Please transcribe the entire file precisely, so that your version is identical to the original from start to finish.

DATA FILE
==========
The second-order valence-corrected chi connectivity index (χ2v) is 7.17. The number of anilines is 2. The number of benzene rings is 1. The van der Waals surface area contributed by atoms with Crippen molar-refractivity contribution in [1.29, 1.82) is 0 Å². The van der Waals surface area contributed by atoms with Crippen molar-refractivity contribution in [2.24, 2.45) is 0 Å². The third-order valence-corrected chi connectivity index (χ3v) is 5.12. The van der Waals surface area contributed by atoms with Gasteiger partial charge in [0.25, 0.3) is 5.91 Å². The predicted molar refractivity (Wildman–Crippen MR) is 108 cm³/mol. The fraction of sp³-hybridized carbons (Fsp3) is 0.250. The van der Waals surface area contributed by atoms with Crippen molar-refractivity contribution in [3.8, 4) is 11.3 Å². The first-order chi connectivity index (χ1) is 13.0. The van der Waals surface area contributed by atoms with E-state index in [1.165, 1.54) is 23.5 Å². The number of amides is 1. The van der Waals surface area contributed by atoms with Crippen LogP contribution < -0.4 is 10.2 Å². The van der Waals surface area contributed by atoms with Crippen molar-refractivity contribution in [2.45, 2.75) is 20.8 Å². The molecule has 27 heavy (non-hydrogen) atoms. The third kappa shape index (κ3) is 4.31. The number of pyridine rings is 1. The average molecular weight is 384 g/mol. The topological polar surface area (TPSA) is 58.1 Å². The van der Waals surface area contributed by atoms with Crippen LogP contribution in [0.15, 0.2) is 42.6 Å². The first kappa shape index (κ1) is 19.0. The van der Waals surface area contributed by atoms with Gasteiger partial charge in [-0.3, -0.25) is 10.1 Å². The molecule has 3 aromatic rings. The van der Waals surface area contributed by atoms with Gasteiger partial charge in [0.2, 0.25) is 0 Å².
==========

The second-order valence-corrected chi connectivity index (χ2v) is 7.17. The number of anilines is 2. The number of benzene rings is 1. The van der Waals surface area contributed by atoms with Crippen molar-refractivity contribution in [1.29, 1.82) is 0 Å². The van der Waals surface area contributed by atoms with Crippen molar-refractivity contribution in [2.24, 2.45) is 0 Å². The third-order valence-corrected chi connectivity index (χ3v) is 5.12. The van der Waals surface area contributed by atoms with Gasteiger partial charge in [0.25, 0.3) is 5.91 Å². The predicted molar refractivity (Wildman–Crippen MR) is 108 cm³/mol. The fraction of sp³-hybridized carbons (Fsp3) is 0.250. The van der Waals surface area contributed by atoms with Crippen molar-refractivity contribution in [3.8, 4) is 11.3 Å². The first-order chi connectivity index (χ1) is 13.0. The van der Waals surface area contributed by atoms with E-state index in [1.165, 1.54) is 23.5 Å². The number of amides is 1. The van der Waals surface area contributed by atoms with Crippen LogP contribution < -0.4 is 10.2 Å². The van der Waals surface area contributed by atoms with Crippen molar-refractivity contribution in [2.45, 2.75) is 20.8 Å². The molecule has 27 heavy (non-hydrogen) atoms. The third kappa shape index (κ3) is 4.31. The number of pyridine rings is 1. The average molecular weight is 384 g/mol. The topological polar surface area (TPSA) is 58.1 Å². The van der Waals surface area contributed by atoms with Crippen LogP contribution in [0.15, 0.2) is 42.6 Å². The first kappa shape index (κ1) is 19.0. The van der Waals surface area contributed by atoms with Gasteiger partial charge in [-0.3, -0.25) is 10.1 Å². The molecule has 3 aromatic rings. The van der Waals surface area contributed by atoms with Gasteiger partial charge in [0.2, 0.25) is 0 Å².